Last November, journalists from Turkey’s opposition newspaper, also its oldest newspaper, Cumhuriyet, were arrested as part of a political crackdown by the Turkish government responding to a failed coup that almost ousted President Recep Tayyip Erdogan from power the prior July. In the wake of the coup, almost 50,000 government employees were suspended and dozens of news organizations ordered to shut down. Accused of helping a terrorist organization by targeting the government with journalism, or, as the Turkish government refers to it, “asymmetrical war tactics,” the Cumhuriyet journalists face sentences ranging as high as 43 years in prison.
— Selin Girit (@selingirit) July 24, 2017
Cartoonist Musa Kart, whose “crimes” consist of creating political cartoons criticizing and making fun of Edrogan and his tactics, and sixteen other journalists and executives from the paper went before a judge today in Turkey’s 27th Heavy Penal Court in Istanbul, according to a report from Hurriyet Daily News, 267 days after his initial arrest. 10 of Kart’s colleagues have been imprisoned with him for nearly a year, while two are currently fugitives and the rest remain free, but still facing trial, according to the report. Kart has been arrested, and acquitted, before for criticizing President Edrogan with his comics, but the failed coup offered Edrogan an opportunity to consolidate power, and the results may not be the same this time.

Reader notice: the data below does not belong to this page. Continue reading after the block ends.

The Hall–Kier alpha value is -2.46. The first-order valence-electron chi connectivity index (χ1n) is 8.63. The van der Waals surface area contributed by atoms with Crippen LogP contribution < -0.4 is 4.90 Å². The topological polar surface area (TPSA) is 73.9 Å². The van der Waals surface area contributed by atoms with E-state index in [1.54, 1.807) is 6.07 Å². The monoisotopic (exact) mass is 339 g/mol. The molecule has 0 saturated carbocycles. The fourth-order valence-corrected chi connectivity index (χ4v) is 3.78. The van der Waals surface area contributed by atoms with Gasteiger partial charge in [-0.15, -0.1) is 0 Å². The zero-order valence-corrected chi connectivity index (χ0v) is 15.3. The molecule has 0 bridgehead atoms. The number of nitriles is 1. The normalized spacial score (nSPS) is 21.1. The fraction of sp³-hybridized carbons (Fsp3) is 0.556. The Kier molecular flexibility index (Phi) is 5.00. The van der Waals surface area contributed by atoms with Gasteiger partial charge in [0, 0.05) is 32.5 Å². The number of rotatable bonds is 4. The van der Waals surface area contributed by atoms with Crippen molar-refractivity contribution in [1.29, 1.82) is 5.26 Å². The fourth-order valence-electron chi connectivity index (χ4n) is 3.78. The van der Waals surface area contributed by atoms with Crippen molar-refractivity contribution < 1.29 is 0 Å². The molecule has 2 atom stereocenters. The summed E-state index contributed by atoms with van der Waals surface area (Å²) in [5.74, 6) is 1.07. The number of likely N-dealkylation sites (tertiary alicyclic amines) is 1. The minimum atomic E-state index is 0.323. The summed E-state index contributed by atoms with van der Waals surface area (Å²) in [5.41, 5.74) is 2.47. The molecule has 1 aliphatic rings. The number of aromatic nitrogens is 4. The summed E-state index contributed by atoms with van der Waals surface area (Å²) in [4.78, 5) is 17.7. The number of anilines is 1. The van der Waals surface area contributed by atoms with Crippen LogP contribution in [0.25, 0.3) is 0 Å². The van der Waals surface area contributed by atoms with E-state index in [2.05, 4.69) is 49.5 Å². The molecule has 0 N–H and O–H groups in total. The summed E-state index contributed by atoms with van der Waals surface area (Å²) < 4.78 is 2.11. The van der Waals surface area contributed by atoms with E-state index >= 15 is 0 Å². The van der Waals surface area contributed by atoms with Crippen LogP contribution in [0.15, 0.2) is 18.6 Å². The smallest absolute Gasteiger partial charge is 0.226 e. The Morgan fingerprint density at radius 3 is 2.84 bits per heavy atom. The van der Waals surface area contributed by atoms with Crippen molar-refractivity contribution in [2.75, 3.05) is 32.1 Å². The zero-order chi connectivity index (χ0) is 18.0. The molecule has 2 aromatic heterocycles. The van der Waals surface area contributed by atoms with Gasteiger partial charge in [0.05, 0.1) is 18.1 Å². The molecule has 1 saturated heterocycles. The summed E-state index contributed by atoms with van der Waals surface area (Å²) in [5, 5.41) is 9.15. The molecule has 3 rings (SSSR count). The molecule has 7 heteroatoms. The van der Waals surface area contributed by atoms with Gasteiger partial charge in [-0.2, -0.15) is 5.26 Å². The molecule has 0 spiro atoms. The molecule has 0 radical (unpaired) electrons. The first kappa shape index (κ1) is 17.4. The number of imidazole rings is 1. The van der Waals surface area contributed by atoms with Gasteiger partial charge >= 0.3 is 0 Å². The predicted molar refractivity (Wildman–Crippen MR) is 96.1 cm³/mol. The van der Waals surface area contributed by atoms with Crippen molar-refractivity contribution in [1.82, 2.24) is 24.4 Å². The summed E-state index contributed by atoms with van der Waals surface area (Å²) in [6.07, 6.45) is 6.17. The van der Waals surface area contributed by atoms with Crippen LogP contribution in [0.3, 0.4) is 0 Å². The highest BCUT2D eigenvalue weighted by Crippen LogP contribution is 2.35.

In court, Cumhuriyet CEO Akın Atalay called the affair “a complete legal murder” designed to silence the paper. Potential sentences for the journalists vary in length, with Kart and several of his colleagues, including Bülent Utku, Hakan Karasinir, Mustafa Kemal Güngör, and Hikmet Aslan Çetinkaya reportedly facing up to 29 years. Atalay, Mehmet Orhan Erinç, and Önder Çelik face up to 43 years, while the others charged face up to 15 years.
— CRNI (@CRNetInt) July 24, 2017
The Cartoonist Rights Network International, which has been diligently reminding people around the world that Musa Kart and his colleagues face several decades in prison, reports that the Human Rights commission has declared the imprisonments “arbitrary,” ruling, “taking into account all the circumstances of the case, the appropriate remedy would be to release [the afore mentioned] immediately and accord them an enforceable right to compensation and other reparations, in accordance with international law.” What influence, if any, the ruling could have on the Turkish court is unknown. CRNI’s section about cartoonists in danger on their website contains dozens of articles about Kart, whose plight has flown largely under the radar in the North American comics press and community.
— CRNI (@CRNetInt) July 24, 2017
Earlier this year, Amnesty International set up a web page where people could message the Turkish deputy prime minister and member of Edrogan’s cabinet, Bekir Bozdağ, urging him to release the imprisoned journalists. The organization names Turkey as the largest jailer of journalists in the world.
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